The 60/40 portfolio should offer a better risk-reward in 2024

Published on08 DEC 2023

The 60/40 formula for buy-and-hold investment portfolios may return between 4% and 5% and become less risky next year, as major central banks gradually pivot from ratcheting up interest rates to lowering them, according to Goldman Sachs Research. This follows two years of relatively poor performance.

Returns for the 60/40 portfolio — traditionally split between the S&P 500 Index of stocks (60%) and 10-year U.S. Treasury bonds (40%) — will probably be limited. That’s because the stock market is already priced for a soft landing, and markets are already pricing many rate cuts. But at the same time, inflation is cooling and bond yields are still higher than they were a year ago, especially in real (inflation adjusted) terms, offering more of a cushion and a buffer against shocks, says Christian Mueller-Glissmann, who heads asset allocation research within portfolio strategy in Goldman Sachs Research.

“The best way to put it is there is less downside risk, but also very little upside risk,” Mueller-Glissmann says of the 60/40, or balanced, portfolio. “It's not a hitting-it-out-of-the-ballpark performance.” 

We spoke with Mueller-Glissmann about his team’s outlook for 2024, the role for commodities and real asset investments in a balanced portfolio, and the potential benefits in the year ahead from investing in private markets.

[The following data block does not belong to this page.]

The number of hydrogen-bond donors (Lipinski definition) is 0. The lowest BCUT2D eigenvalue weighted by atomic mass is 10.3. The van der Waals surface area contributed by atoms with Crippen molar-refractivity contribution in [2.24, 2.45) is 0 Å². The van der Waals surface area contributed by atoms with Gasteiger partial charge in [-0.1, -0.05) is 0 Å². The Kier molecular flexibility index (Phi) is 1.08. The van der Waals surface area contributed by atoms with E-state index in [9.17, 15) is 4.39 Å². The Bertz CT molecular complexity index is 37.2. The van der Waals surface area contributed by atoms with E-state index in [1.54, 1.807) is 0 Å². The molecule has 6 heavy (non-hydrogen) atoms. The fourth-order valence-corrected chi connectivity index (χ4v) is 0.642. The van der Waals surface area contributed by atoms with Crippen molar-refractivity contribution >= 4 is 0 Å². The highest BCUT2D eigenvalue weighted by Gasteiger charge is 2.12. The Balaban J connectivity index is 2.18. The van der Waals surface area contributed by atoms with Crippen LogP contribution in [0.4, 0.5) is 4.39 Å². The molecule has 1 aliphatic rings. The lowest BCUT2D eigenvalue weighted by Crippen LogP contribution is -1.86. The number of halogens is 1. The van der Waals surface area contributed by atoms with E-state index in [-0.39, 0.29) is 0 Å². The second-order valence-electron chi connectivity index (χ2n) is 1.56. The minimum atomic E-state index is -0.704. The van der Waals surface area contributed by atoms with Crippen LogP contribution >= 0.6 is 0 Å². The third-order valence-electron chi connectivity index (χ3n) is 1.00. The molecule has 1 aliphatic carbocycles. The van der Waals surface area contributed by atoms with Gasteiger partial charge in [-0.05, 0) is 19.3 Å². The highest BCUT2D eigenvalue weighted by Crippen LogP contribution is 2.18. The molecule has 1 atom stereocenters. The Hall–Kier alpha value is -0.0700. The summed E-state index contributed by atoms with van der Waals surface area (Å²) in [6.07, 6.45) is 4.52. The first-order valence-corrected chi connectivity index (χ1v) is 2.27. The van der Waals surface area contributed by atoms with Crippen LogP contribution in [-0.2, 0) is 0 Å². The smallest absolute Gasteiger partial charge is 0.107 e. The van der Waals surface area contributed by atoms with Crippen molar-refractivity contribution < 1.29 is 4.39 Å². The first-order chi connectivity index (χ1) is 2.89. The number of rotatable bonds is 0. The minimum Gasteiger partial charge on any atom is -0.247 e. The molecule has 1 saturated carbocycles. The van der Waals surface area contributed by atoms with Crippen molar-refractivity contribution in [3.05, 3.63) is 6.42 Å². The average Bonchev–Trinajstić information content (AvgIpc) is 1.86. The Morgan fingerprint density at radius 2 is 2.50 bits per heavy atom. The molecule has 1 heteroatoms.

Cash is yielding around 5% in the US, but your team recently changed your investment allocation from overweight cash to neutral. What’s behind your view on being fully invested?

We've been overweight cash for the majority of the last two years, as we did not expect a strong risk-reward from 60/40 portfolios. And this was because, on the one hand, cash was getting more attractive because you had central banks raising rates. But I think you also had the other asset classes at elevated valuation levels that were constraining upside and increasing downside risk. At the end of 2021, both equity and bond valuations were near their 150-year highs, and that just created a very poor entry point for being invested.